The United State ranks dead last in the world for paid maternity leave for new moms. Ignoring the "humanity" aspect of caring for pregnant female employees, by caring for employees better, businesses will ultimately enjoy better long-term returns, as the cost of high-turnover rates can ultimately cost anywhere from 1.5 to 2 times more than a worker's salary.
The fact that some 53% of US families live in dual-income households also points to the overwhelming necessity for folks to keep jobs. And just from a large-scale, "continuation of society" standpoint, by investing in ensuring children and their mothers are well taken care of, means there's a greater chance of creating productive, efficient, upstanding members of society that can contribute to the world as a whole.
According to these two TikTok-ers, @theshelbsshow and @maddiebwells, along with some other TikTok users, the Ulta stores that they worked at don't appear to prioritize the health of their pregnant female employees, leading to negative workplace experiences.
In a viral clip uploaded by Maddie, she and Shelbs shared their experiences of working at Ulta. In the clip, Shelbs can be seen holding her infant son in her lap as she spoke about her experience at Ulta. She claims that she told her manager ahead of her pregnancy that she wouldn't be able to perform manual labor tasks, but was forced to do so anyway.
She adds that while she was placed on bedrest her manager took disciplinary action against her, docking her a point, despite the fact that Shelbs was ordered by her doctor to not over-exert herself.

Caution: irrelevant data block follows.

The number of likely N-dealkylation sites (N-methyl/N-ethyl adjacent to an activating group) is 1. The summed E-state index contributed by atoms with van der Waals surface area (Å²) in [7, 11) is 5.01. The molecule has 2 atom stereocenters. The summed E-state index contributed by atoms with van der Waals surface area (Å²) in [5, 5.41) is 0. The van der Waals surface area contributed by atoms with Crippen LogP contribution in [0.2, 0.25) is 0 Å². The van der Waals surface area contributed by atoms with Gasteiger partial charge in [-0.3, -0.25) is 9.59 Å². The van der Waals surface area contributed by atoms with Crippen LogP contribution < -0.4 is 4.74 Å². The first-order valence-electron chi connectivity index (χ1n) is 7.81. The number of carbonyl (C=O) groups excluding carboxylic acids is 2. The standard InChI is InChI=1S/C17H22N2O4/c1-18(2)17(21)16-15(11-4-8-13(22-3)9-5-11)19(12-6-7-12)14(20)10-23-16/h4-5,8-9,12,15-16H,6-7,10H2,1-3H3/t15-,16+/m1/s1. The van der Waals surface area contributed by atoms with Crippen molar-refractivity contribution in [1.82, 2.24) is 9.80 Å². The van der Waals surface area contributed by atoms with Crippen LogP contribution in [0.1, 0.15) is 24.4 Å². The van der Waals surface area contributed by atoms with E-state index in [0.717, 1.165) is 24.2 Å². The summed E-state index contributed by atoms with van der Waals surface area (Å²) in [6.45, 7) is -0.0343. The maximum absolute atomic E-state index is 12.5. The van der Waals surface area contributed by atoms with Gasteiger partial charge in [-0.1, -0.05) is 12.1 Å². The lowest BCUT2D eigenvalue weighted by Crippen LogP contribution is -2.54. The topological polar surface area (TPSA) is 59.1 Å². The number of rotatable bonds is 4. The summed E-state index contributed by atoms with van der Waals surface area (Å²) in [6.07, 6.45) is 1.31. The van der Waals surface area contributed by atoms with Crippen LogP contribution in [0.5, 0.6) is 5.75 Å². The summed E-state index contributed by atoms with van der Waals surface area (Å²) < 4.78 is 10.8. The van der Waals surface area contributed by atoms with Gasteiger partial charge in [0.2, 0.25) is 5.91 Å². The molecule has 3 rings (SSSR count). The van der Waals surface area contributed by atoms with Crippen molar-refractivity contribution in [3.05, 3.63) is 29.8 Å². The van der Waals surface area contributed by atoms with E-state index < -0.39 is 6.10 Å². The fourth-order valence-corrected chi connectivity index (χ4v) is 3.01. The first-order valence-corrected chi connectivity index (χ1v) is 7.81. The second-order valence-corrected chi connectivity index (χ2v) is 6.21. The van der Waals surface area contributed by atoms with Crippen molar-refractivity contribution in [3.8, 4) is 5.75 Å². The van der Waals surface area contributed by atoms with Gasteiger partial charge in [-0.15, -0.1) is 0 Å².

"They would ask me to get on ladders to put like backstock items up, they would have me bend over and put things on and off shelves, like push a big cart around."
Shelbs added, "It was pretty much just a complete disregard for all the things I told them I couldn't do."
Maddie's uploaded several videos delineating her negative experiences working at Ulta, too. She called the workplace a "toxic" one and that there were hundreds of comments posted to her clips from other users who also worked for the retailer and echoed her sentiments.
Maddie said that "leniency" when it came to sick days was pretty much non-existent, even if an employee was pregnant.
Their joint video racked up thousands of comments, with many people citing US laws regarding pregnancy discrimination.
One user, @hannahtbruce said, "I lost my first baby because of my Ulta manager. The next time I get pregnant I'm giving my two weeks." Others suggested that Maddie and Shelbs sue the store as forcing a pregnant employee to perform manual labor tasks that may jeopardize the health of their baby is "highly illegal."
Maddie also posted a follow-up video claiming that Ulta attempted to have her TikTok account removed for sharing her experiences working at the retailer.
According to MSN, both Maddie and Shelbs have stated that young Simon is doing well.